During the first year, the bank celebration was more of a private event with only the track photographer capturing it. But once the photos of the celebration made it to social media, it went viral. With fans, and with the Bank of Pontiac.

“Once we did that, then [the Bank of Pontiac] got on board to be the title sponsor for the next year,” Sullivan said. “They really liked that marketing idea. We got a lot of good PR out of it. It was all over social media.”

From there, the celebration grew year to year. The second year saw around 20 people attend and has increased to about 400 who attended Brandon Sheppard’s bank celebration last year. Fans now line the street, waiting to watch the winner make the victorious parade down the street, and gather at the bank to join in on the celebration.

“It’s pretty cool, man,” said Sheppard, who’s got to make the bank trip three times (2017, 2019, 2022). “It’s unique. There’s nothing else like it. It’s cool in that aspect of it. Then, to take the pictures with all your friends and family and the money bags and all that stuff. It’s just cool.”

Along with the celebration, the Prairie Dirt Classic has flourished into one of the biggest dirt Late Model events of the year. With continued support from the Bank of Pontiac, and others like the Illinois State Rifle Association, which joined as a presenting sponsor, the event now boasts a nearly $300,000 overall purse, paying $50,000 to win for its main event – along with $500 to every lap leader. Last year, Sheppard led all 100 laps and walked away with a $100,000 check that he took to the Bank of Pontiac.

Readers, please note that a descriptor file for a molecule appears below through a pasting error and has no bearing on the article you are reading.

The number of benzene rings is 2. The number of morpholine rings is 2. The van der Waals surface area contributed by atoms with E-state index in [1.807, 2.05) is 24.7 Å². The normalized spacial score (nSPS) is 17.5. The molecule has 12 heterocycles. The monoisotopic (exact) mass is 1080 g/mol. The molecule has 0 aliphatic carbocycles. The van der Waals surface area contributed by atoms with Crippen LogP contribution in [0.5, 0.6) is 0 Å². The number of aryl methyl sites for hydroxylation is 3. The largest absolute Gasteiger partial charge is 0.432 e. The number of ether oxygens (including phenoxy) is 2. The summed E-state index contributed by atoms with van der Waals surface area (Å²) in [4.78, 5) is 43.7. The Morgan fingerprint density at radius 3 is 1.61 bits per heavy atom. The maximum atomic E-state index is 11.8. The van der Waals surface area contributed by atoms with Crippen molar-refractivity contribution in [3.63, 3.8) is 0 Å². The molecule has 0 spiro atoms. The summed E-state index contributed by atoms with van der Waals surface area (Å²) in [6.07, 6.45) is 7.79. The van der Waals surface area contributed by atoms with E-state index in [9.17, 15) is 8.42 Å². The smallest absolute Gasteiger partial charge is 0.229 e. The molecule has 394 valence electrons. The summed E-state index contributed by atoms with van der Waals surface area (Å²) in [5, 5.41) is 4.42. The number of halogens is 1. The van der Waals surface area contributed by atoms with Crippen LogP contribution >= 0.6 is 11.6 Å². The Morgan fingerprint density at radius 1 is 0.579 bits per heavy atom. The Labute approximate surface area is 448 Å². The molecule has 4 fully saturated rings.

Also helping to keep the momentum of the event going, Curl took over ownership of the track in 2018 and Sullivan took on a full-time position in 2021 as the director of business development.

“It’s been very special for me to roll into that Victory Lane with every winner since ’14,” Curl said. “After all the hard work that we put in here and all the hours we put in, it’s worth every second to see the celebration that we have.

“No other place has a tradition like this around the country. It is totally unique. That’s what makes it special is people talk about it everywhere we go. Whether it is Eldora just in passing with drivers. They always want to get to the bank. It’s pretty neat. I’m proud to have that.”

“We never imagined it would be as popular as it is now,” Sullivan said. “The drivers, kind of all, that’s what they want to do. They want to drive to the bank. And obviously they want to win the PDC, but the biggest thing is they want to drive to the bank.”

The World of Outlaws CASE Construction Equipment Late Model Series returns to Fairbury Speedway for the 33rd Prairie Dirt Classic, Friday-Saturday, July 28-29. For tickets, CLICK HERE.

If you can’t make it to the track, you can watch all the action live on DIRTVision.

Kyle Larson PDC win 2021
Kyle Larson pulls into the Bank of Pontiac to celebrate his 2021 PDC win / Jacy Norgaard Photo